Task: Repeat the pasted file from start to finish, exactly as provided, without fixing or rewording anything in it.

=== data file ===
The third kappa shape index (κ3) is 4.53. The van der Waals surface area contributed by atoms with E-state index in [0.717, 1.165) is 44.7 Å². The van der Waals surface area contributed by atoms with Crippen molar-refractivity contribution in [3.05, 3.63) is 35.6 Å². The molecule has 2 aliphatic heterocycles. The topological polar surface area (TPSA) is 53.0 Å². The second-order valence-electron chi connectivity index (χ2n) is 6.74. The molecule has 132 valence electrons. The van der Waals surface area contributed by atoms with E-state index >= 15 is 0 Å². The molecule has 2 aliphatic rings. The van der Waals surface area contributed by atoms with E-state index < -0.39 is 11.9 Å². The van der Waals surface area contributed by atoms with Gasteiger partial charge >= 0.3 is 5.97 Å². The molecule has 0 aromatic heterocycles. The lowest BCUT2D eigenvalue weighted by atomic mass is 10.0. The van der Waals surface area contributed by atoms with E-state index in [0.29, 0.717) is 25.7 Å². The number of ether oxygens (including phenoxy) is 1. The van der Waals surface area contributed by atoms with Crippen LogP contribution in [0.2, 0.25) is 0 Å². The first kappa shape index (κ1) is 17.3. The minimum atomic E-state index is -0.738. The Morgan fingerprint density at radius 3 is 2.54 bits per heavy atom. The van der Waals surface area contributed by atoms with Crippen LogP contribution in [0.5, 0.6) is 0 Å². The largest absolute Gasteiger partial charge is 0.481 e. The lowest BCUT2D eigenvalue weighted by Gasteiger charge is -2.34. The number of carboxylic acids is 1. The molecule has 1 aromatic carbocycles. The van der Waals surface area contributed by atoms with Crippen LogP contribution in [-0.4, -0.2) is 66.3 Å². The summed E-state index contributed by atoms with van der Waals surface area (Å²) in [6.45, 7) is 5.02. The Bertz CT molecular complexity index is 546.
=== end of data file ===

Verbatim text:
The third kappa shape index (κ3) is 4.53. The van der Waals surface area contributed by atoms with E-state index in [0.717, 1.165) is 44.7 Å². The van der Waals surface area contributed by atoms with Crippen molar-refractivity contribution in [3.05, 3.63) is 35.6 Å². The molecule has 2 aliphatic heterocycles. The topological polar surface area (TPSA) is 53.0 Å². The second-order valence-electron chi connectivity index (χ2n) is 6.74. The molecule has 132 valence electrons. The van der Waals surface area contributed by atoms with E-state index >= 15 is 0 Å². The molecule has 2 aliphatic rings. The van der Waals surface area contributed by atoms with E-state index < -0.39 is 11.9 Å². The van der Waals surface area contributed by atoms with Gasteiger partial charge >= 0.3 is 5.97 Å². The molecule has 0 aromatic heterocycles. The lowest BCUT2D eigenvalue weighted by atomic mass is 10.0. The van der Waals surface area contributed by atoms with E-state index in [0.29, 0.717) is 25.7 Å². The number of ether oxygens (including phenoxy) is 1. The van der Waals surface area contributed by atoms with Crippen LogP contribution in [0.2, 0.25) is 0 Å². The first kappa shape index (κ1) is 17.3. The minimum atomic E-state index is -0.738. The Morgan fingerprint density at radius 3 is 2.54 bits per heavy atom. The van der Waals surface area contributed by atoms with Crippen LogP contribution in [0.5, 0.6) is 0 Å². The largest absolute Gasteiger partial charge is 0.481 e. The lowest BCUT2D eigenvalue weighted by Gasteiger charge is -2.34. The number of carboxylic acids is 1. The molecule has 1 aromatic carbocycles. The van der Waals surface area contributed by atoms with Crippen LogP contribution in [-0.4, -0.2) is 66.3 Å². The summed E-state index contributed by atoms with van der Waals surface area (Å²) in [6.45, 7) is 5.02. The Bertz CT molecular complexity index is 546.